• [0043]
    The profile shape of the extruded plank 146 has been found to be advantageous in that, among other reasons, the concave shape of the bottom surface allows the plank to more readily contact the supporting joists at curved shoulders 160 and 162 while the portion of the continuous arc of bottom surface 154 that is located between first and second ends 156 and 158 and also between first and second curved shoulders 160 and 162 is slightly elevated from the joists. Preferably, the elevation between the bottom surface 154 and the supporting joists is approximately 0.063 in. at the center-point C on bottom surface 154 between first and second ends 156 and 158. This has been found to reduce rolling and rocking movement of the plank 146 when it is walked upon.
  • [0044]
    In accordance with the presently disclosed invention, the feed material includes, as ingredients, a thermoplastic polymer material and glass fibers. As herein disclosed, the thermoplastic polymer material is selected from the group consisting of polyvinyl chloride, polyethylene, and polypropylene. Preferably, the thermoplastic polymer material is polyvinyl chloride beads because polyvinyl chloride has been found to result in a composition that is highly weatherable. The polyvinyl chloride and glass fibers are combined by mixing them together or by blending them together in feeder 16 as the material flows from feeder 16 to the input end 18 of barrel 14. In either case, the polyvinyl chloride and glass fibers form a feed mixture that is fed into barrel 14 at input end 18.
  • [0045]
    Inside barrel 14, screws 24 and 25 convey the feed mixture through chamber 20 in the general direction along axis 21 away from input end 18 and toward output end 22. As the feed mixture passes through chamber 20, the polyvinyl chloride/glass fiber mixture is compressed. The increasing temperature of the feed mixture in the extruder barrel 14 causes the polyvinyl chloride to melt or liquefy and combine with the glass fibers to form a thermoplastic/glass melt of polyvinyl chloride that is imbedded with glass fibers. The thermoplastic/glass melt or polyvinyl chloride/glass melt is thereafter extruded through the die port 100 of die 26 to form extruded length 110.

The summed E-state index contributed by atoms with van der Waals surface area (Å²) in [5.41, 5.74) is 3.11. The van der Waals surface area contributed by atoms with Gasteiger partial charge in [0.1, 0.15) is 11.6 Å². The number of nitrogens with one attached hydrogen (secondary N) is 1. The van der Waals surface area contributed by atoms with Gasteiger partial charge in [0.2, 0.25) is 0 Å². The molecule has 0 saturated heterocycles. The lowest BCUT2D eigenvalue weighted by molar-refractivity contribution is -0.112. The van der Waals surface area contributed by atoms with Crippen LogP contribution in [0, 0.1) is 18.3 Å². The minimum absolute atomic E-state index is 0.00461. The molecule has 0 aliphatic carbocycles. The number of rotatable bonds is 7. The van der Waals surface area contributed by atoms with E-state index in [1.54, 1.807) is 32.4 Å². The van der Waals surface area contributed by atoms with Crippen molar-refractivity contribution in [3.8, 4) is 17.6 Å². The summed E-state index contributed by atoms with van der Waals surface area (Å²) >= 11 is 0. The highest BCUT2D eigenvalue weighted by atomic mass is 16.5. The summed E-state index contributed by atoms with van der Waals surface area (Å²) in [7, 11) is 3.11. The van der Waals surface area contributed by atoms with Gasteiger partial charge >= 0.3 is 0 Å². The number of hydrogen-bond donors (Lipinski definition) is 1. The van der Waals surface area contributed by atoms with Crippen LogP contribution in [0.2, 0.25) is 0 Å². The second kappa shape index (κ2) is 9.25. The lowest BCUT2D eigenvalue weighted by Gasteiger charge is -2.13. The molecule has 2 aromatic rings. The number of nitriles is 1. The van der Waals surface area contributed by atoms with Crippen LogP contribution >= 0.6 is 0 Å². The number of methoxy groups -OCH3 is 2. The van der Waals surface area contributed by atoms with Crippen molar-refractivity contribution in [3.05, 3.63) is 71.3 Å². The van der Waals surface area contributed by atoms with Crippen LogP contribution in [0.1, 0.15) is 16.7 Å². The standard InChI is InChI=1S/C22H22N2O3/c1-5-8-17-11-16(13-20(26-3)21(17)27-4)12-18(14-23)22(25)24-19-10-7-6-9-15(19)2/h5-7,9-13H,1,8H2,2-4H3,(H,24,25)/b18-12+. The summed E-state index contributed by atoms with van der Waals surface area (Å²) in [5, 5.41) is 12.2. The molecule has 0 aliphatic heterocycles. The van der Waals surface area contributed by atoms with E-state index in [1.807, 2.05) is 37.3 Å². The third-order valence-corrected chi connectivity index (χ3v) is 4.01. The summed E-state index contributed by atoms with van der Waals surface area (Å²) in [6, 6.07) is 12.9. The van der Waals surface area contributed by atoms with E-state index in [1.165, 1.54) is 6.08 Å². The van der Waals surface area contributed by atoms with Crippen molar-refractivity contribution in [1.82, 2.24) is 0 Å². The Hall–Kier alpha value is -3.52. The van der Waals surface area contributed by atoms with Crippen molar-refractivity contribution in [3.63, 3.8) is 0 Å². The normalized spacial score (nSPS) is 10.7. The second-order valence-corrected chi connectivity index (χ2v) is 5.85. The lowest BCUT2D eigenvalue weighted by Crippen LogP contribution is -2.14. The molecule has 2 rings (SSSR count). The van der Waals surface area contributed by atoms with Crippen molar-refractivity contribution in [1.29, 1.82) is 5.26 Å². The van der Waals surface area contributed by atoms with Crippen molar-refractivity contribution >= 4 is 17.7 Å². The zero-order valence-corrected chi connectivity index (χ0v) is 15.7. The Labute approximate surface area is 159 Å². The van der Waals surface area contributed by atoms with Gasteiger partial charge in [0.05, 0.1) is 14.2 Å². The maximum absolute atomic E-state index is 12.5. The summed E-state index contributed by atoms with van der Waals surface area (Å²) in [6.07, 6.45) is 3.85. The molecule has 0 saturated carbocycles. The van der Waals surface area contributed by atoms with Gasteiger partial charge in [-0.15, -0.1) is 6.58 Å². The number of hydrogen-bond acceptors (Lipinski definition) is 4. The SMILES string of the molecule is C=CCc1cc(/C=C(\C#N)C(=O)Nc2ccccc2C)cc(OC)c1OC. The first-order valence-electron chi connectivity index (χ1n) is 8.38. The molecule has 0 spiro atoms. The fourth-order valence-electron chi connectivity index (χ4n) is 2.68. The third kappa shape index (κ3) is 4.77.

• [0046]
    It has been found that if the glass fibers that are used in the feed mixture have parameters within selected ranges, the extruded product will have a relatively high modulus, i.e. a greater bending strength. Such composition is particularly useful in certain applications such as outdoor decking wherein the extruded product will be exposed to relatively high shear loading. In accordance with the disclosed invention, the glass fibers have the following parameters: screen size {fraction (1/64)} in. to ¼ in.; fiber diameter 5μ to 30μ; fiber length 50μ to 900μ; and bulk density of 0.275 grams/cc to 1.05 grams/cc (where μ symbolizes microns).